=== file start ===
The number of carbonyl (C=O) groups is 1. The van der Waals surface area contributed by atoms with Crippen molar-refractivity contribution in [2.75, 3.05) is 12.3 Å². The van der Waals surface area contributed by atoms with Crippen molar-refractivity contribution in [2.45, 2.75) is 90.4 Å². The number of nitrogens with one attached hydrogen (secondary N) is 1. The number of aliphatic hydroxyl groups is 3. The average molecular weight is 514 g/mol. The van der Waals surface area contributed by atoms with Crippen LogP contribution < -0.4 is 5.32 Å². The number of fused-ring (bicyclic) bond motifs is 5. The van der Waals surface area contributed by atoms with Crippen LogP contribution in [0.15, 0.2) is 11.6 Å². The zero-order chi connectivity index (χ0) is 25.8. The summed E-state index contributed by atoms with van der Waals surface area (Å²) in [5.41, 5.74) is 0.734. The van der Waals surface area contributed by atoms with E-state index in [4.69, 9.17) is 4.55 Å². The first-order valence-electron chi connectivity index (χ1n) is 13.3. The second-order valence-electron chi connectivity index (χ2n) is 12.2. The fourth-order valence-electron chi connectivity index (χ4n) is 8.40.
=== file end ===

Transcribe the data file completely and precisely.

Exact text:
The number of carbonyl (C=O) groups is 1. The van der Waals surface area contributed by atoms with Crippen molar-refractivity contribution in [2.75, 3.05) is 12.3 Å². The van der Waals surface area contributed by atoms with Crippen molar-refractivity contribution in [2.45, 2.75) is 90.4 Å². The number of nitrogens with one attached hydrogen (secondary N) is 1. The number of aliphatic hydroxyl groups is 3. The average molecular weight is 514 g/mol. The van der Waals surface area contributed by atoms with Crippen LogP contribution < -0.4 is 5.32 Å². The number of fused-ring (bicyclic) bond motifs is 5. The van der Waals surface area contributed by atoms with Crippen LogP contribution in [0.15, 0.2) is 11.6 Å². The zero-order chi connectivity index (χ0) is 25.8. The summed E-state index contributed by atoms with van der Waals surface area (Å²) in [5.41, 5.74) is 0.734. The van der Waals surface area contributed by atoms with E-state index in [4.69, 9.17) is 4.55 Å². The first-order valence-electron chi connectivity index (χ1n) is 13.3. The second-order valence-electron chi connectivity index (χ2n) is 12.2. The fourth-order valence-electron chi connectivity index (χ4n) is 8.40.